When she moved from marketing into culinary, Setta grew her knowledge of supply chain, operations, menu development, international business, procurement and strategic planning and had new opportunities to interact with senior leaders.
For emerging leaders transitioning into management, Setta advises focusing on where you can add the most value. “Your job shifts from doing the work yourself to helping other people be successful. Get to know the people you work with, the challenges they face and where they want to go. Ask for their feedback about how you can support them more effectively. The more you can help them excel, the more success you will have.”
Most senior leaders have experienced — and learned from — their share of challenging situations. Setta strives not to view results as total failure or total success but rather to learn both from what did and didn’t work, incorporate that new information and move on. Recalling a specific experience at Red Lobster, she remembers a missed opportunity to engage quickly on Twitter when Beyoncé released a new song with a shout out to the restaurant.
“We learned the hard way that we didn’t have a strong enough social media response plan in place and we got caught flat footed,” she recalls. “It was embarrassing, but we used that moment to create new social media protocols and empower team members to respond 24 hours a day.”
Of course, positive experiences also fuel learning. One of Setta’s proudest career achievements is her leadership role in Red Lobster’s spin off from Darden. “We were able to reduce fear and increase excitement throughout the organization by articulating why this was a good thing for the company and for all of us working there,” she says. “Together, we became the co-founders of the new Red Lobster and that excitement translated into strong results.”
The question Setta is asked most is how to balance personal and professional life. “It’s not about work/life balance, it’s about work/life choices,” she says. “And a lot of planning.”
When her daughter was in school, Setta would plan out the year to block times she needed to be off from work or could not travel due to family commitments. “I schedule my life first and have made some practical choices through the years. I knew I could not be president of the PTA or volunteer at my daughter’s school when she was young, but I could take a vacation day to chaperone a trip, or not travel on the day of my daughter’s play. If you are able to do enough of the things that matter, you will feel engaged and fulfilled.”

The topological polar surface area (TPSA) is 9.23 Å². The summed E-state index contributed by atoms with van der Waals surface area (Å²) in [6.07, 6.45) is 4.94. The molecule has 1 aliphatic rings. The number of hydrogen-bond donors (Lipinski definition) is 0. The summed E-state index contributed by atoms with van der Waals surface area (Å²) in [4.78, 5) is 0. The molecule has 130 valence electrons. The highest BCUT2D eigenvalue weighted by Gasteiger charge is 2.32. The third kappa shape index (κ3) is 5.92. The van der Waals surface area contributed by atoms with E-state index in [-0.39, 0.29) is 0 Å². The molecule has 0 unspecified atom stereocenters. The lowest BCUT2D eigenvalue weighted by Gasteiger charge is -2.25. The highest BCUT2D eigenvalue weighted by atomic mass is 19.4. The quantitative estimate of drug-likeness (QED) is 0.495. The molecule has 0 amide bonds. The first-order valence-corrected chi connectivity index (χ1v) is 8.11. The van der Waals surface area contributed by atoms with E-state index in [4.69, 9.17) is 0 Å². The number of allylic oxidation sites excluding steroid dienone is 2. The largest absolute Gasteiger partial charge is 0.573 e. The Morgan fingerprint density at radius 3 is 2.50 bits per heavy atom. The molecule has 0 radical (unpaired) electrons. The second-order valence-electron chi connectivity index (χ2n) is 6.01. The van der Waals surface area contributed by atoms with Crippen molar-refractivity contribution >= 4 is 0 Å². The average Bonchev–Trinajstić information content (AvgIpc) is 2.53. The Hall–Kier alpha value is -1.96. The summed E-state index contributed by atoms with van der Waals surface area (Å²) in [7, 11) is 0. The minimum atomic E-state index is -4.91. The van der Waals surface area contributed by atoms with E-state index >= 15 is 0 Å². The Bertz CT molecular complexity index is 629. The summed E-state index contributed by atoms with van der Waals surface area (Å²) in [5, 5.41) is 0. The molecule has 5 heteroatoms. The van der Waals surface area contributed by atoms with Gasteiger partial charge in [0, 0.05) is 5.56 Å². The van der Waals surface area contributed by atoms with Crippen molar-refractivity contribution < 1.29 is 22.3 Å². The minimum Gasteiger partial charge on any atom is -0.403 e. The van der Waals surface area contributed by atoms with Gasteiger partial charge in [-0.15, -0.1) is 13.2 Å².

Managing during COVID
Setta sees unique opportunity in the disruption created by COVID-19. “People who provide new perspectives and show resilience in this environment are going to get promoted,” she advises
“You can demonstrate leadership by bringing solutions that may never have been considered in a more predictable business environment,” she adds. She advises looking to other industries for inspiration and asking yourself how the customer has changed over the past year.
Support for the journey
Finally, Setta urges protégés to build a diverse network to help you grow and maintain perspective in the midst of competing demands. She has tapped into many male and female mentors in her career but sees a special value in connecting with fellow women on the journey.
“WFF has played a major role in helping me develop that network and joining this powerful organization is always among my first pieces of career advice to women, and men,” she shares. She also recommends the extensive online resources available through the members-only portal, WFF Connect
, including on-demand access to Setta’s and other WFF Connect Live Executive Q&A sessions
. Setta has served on the Board of Directors since 2016 and served as both Chair and head of the Executive Committee in 2020.